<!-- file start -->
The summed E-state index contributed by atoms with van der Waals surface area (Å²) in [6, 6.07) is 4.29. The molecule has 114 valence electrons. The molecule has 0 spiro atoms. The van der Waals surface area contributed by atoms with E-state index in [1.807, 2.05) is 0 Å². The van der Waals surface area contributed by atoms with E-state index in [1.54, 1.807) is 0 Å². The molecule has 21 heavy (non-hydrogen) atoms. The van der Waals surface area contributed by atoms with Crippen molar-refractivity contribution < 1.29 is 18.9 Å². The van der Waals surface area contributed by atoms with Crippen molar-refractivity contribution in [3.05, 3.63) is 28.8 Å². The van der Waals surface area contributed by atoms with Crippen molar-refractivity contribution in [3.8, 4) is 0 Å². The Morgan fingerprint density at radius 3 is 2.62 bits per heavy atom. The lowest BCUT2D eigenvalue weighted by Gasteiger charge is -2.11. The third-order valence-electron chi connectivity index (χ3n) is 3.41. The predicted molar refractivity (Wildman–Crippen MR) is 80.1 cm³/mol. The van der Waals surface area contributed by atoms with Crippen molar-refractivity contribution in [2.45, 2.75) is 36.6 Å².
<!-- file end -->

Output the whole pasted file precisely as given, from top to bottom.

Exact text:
The summed E-state index contributed by atoms with van der Waals surface area (Å²) in [6, 6.07) is 4.29. The molecule has 114 valence electrons. The molecule has 0 spiro atoms. The van der Waals surface area contributed by atoms with E-state index in [1.807, 2.05) is 0 Å². The van der Waals surface area contributed by atoms with E-state index in [1.54, 1.807) is 0 Å². The molecule has 21 heavy (non-hydrogen) atoms. The van der Waals surface area contributed by atoms with Crippen molar-refractivity contribution < 1.29 is 18.9 Å². The van der Waals surface area contributed by atoms with Crippen molar-refractivity contribution in [3.05, 3.63) is 28.8 Å². The van der Waals surface area contributed by atoms with Crippen molar-refractivity contribution in [3.8, 4) is 0 Å². The Morgan fingerprint density at radius 3 is 2.62 bits per heavy atom. The lowest BCUT2D eigenvalue weighted by Gasteiger charge is -2.11. The third-order valence-electron chi connectivity index (χ3n) is 3.41. The predicted molar refractivity (Wildman–Crippen MR) is 80.1 cm³/mol. The van der Waals surface area contributed by atoms with Crippen molar-refractivity contribution in [2.45, 2.75) is 36.6 Å².